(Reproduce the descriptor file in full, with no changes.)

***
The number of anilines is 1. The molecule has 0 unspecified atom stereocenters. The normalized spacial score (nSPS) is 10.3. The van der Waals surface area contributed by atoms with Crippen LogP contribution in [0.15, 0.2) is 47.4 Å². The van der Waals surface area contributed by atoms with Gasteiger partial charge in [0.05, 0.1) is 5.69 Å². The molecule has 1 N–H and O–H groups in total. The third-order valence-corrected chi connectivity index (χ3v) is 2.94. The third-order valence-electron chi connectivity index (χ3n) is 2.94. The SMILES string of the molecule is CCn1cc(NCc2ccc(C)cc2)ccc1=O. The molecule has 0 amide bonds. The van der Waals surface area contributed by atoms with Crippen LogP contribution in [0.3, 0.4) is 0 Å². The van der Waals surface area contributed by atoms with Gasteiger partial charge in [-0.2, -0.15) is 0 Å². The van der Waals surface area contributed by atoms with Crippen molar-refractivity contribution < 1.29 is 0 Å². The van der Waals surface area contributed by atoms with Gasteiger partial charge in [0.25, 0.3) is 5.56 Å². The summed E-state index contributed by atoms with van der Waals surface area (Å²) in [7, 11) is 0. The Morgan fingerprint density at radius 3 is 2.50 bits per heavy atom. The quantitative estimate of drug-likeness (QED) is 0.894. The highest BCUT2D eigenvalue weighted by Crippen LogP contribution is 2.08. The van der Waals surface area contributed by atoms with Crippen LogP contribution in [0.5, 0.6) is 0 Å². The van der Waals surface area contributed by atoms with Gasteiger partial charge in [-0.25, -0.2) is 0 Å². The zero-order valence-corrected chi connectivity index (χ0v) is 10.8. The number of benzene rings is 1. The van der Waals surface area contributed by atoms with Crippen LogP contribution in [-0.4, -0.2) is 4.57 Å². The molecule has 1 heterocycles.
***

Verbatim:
The number of anilines is 1. The molecule has 0 unspecified atom stereocenters. The normalized spacial score (nSPS) is 10.3. The van der Waals surface area contributed by atoms with Crippen LogP contribution in [0.15, 0.2) is 47.4 Å². The van der Waals surface area contributed by atoms with Gasteiger partial charge in [0.05, 0.1) is 5.69 Å². The molecule has 1 N–H and O–H groups in total. The third-order valence-corrected chi connectivity index (χ3v) is 2.94. The third-order valence-electron chi connectivity index (χ3n) is 2.94. The SMILES string of the molecule is CCn1cc(NCc2ccc(C)cc2)ccc1=O. The molecule has 0 amide bonds. The van der Waals surface area contributed by atoms with Crippen LogP contribution in [0.3, 0.4) is 0 Å². The van der Waals surface area contributed by atoms with Gasteiger partial charge in [-0.2, -0.15) is 0 Å². The van der Waals surface area contributed by atoms with Crippen molar-refractivity contribution < 1.29 is 0 Å². The van der Waals surface area contributed by atoms with Gasteiger partial charge in [0.25, 0.3) is 5.56 Å². The summed E-state index contributed by atoms with van der Waals surface area (Å²) in [7, 11) is 0. The Morgan fingerprint density at radius 3 is 2.50 bits per heavy atom. The quantitative estimate of drug-likeness (QED) is 0.894. The highest BCUT2D eigenvalue weighted by Crippen LogP contribution is 2.08. The van der Waals surface area contributed by atoms with Crippen LogP contribution in [0.5, 0.6) is 0 Å². The van der Waals surface area contributed by atoms with Gasteiger partial charge in [-0.25, -0.2) is 0 Å². The zero-order valence-corrected chi connectivity index (χ0v) is 10.8. The number of benzene rings is 1. The van der Waals surface area contributed by atoms with Crippen LogP contribution in [-0.4, -0.2) is 4.57 Å². The molecule has 1 heterocycles.